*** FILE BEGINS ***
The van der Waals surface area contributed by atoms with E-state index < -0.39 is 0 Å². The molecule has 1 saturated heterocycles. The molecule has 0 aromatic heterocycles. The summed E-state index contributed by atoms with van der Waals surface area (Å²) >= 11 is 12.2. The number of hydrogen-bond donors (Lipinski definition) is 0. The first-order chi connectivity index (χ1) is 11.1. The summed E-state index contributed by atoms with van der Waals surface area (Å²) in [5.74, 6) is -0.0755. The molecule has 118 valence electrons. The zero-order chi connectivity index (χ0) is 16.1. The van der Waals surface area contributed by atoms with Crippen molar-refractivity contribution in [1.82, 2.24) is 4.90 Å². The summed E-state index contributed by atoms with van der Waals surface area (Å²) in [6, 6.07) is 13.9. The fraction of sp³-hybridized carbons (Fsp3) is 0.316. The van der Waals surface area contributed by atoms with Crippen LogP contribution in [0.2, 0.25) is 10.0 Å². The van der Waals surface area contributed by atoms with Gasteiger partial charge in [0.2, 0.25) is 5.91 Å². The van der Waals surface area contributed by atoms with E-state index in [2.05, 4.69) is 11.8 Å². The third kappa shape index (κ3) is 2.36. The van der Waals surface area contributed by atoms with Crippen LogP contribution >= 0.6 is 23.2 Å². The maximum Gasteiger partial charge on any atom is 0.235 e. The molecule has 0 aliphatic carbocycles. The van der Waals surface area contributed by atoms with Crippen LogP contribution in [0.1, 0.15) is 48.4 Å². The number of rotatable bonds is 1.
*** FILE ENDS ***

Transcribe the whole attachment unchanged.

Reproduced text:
The van der Waals surface area contributed by atoms with E-state index < -0.39 is 0 Å². The molecule has 1 saturated heterocycles. The molecule has 0 aromatic heterocycles. The summed E-state index contributed by atoms with van der Waals surface area (Å²) >= 11 is 12.2. The number of hydrogen-bond donors (Lipinski definition) is 0. The first-order chi connectivity index (χ1) is 11.1. The summed E-state index contributed by atoms with van der Waals surface area (Å²) in [5.74, 6) is -0.0755. The molecule has 118 valence electrons. The zero-order chi connectivity index (χ0) is 16.1. The van der Waals surface area contributed by atoms with Crippen molar-refractivity contribution in [1.82, 2.24) is 4.90 Å². The summed E-state index contributed by atoms with van der Waals surface area (Å²) in [6, 6.07) is 13.9. The fraction of sp³-hybridized carbons (Fsp3) is 0.316. The van der Waals surface area contributed by atoms with Crippen LogP contribution in [0.2, 0.25) is 10.0 Å². The van der Waals surface area contributed by atoms with Gasteiger partial charge in [0.2, 0.25) is 5.91 Å². The van der Waals surface area contributed by atoms with E-state index in [2.05, 4.69) is 11.8 Å². The third kappa shape index (κ3) is 2.36. The van der Waals surface area contributed by atoms with Crippen LogP contribution >= 0.6 is 23.2 Å². The maximum Gasteiger partial charge on any atom is 0.235 e. The molecule has 0 aliphatic carbocycles. The van der Waals surface area contributed by atoms with Crippen LogP contribution in [0.1, 0.15) is 48.4 Å². The number of rotatable bonds is 1.